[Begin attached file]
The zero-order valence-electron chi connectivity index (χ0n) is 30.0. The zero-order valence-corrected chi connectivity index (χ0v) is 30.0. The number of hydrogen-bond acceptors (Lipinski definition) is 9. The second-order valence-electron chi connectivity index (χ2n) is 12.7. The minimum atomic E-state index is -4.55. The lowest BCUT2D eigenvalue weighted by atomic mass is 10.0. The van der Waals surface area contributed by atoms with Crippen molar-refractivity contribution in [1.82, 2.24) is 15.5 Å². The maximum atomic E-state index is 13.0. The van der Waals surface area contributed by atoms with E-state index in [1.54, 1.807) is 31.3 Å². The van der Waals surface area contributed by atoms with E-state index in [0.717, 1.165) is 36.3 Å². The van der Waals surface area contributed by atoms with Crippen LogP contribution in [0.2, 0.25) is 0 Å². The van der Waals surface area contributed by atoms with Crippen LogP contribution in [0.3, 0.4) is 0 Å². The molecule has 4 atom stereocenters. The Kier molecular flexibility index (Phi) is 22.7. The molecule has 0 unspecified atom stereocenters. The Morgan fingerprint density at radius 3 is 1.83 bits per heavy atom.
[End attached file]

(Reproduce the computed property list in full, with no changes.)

The zero-order valence-electron chi connectivity index (χ0n) is 30.0. The zero-order valence-corrected chi connectivity index (χ0v) is 30.0. The number of hydrogen-bond acceptors (Lipinski definition) is 9. The second-order valence-electron chi connectivity index (χ2n) is 12.7. The minimum atomic E-state index is -4.55. The lowest BCUT2D eigenvalue weighted by atomic mass is 10.0. The van der Waals surface area contributed by atoms with Crippen molar-refractivity contribution in [1.82, 2.24) is 15.5 Å². The maximum atomic E-state index is 13.0. The van der Waals surface area contributed by atoms with E-state index in [1.54, 1.807) is 31.3 Å². The van der Waals surface area contributed by atoms with E-state index in [0.717, 1.165) is 36.3 Å². The van der Waals surface area contributed by atoms with Crippen LogP contribution in [0.2, 0.25) is 0 Å². The van der Waals surface area contributed by atoms with Crippen LogP contribution in [0.3, 0.4) is 0 Å². The molecule has 4 atom stereocenters. The Kier molecular flexibility index (Phi) is 22.7. The molecule has 0 unspecified atom stereocenters. The Morgan fingerprint density at radius 3 is 1.83 bits per heavy atom.